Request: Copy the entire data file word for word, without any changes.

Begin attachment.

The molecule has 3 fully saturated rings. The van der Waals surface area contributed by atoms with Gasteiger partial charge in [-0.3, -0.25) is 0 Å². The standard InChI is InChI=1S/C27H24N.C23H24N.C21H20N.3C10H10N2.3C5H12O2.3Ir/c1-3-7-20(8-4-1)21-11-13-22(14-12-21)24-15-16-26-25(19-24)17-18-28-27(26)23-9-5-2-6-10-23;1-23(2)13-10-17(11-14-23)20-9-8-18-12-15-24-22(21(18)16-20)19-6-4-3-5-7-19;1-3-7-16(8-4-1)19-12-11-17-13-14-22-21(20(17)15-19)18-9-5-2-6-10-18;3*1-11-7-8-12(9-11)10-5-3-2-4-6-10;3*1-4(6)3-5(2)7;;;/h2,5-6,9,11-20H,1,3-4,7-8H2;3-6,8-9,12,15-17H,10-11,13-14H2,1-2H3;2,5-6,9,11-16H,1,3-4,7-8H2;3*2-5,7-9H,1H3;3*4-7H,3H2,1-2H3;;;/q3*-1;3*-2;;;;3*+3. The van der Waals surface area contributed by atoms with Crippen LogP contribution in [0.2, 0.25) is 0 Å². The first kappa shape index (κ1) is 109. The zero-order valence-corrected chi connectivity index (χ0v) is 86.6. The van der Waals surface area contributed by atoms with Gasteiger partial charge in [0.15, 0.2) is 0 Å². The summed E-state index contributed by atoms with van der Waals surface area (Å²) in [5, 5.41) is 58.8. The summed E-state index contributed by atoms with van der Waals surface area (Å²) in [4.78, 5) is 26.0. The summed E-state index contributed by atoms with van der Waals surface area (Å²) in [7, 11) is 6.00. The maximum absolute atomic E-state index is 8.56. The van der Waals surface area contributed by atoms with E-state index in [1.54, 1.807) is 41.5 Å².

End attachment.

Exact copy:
The molecule has 3 fully saturated rings. The van der Waals surface area contributed by atoms with Gasteiger partial charge in [-0.3, -0.25) is 0 Å². The standard InChI is InChI=1S/C27H24N.C23H24N.C21H20N.3C10H10N2.3C5H12O2.3Ir/c1-3-7-20(8-4-1)21-11-13-22(14-12-21)24-15-16-26-25(19-24)17-18-28-27(26)23-9-5-2-6-10-23;1-23(2)13-10-17(11-14-23)20-9-8-18-12-15-24-22(21(18)16-20)19-6-4-3-5-7-19;1-3-7-16(8-4-1)19-12-11-17-13-14-22-21(20(17)15-19)18-9-5-2-6-10-18;3*1-11-7-8-12(9-11)10-5-3-2-4-6-10;3*1-4(6)3-5(2)7;;;/h2,5-6,9,11-20H,1,3-4,7-8H2;3-6,8-9,12,15-17H,10-11,13-14H2,1-2H3;2,5-6,9,11-16H,1,3-4,7-8H2;3*2-5,7-9H,1H3;3*4-7H,3H2,1-2H3;;;/q3*-1;3*-2;;;;3*+3. The van der Waals surface area contributed by atoms with Crippen LogP contribution in [0.2, 0.25) is 0 Å². The first kappa shape index (κ1) is 109. The zero-order valence-corrected chi connectivity index (χ0v) is 86.6. The van der Waals surface area contributed by atoms with Gasteiger partial charge in [0.15, 0.2) is 0 Å². The summed E-state index contributed by atoms with van der Waals surface area (Å²) in [5, 5.41) is 58.8. The summed E-state index contributed by atoms with van der Waals surface area (Å²) in [4.78, 5) is 26.0. The summed E-state index contributed by atoms with van der Waals surface area (Å²) in [7, 11) is 6.00. The maximum absolute atomic E-state index is 8.56. The van der Waals surface area contributed by atoms with E-state index in [1.54, 1.807) is 41.5 Å².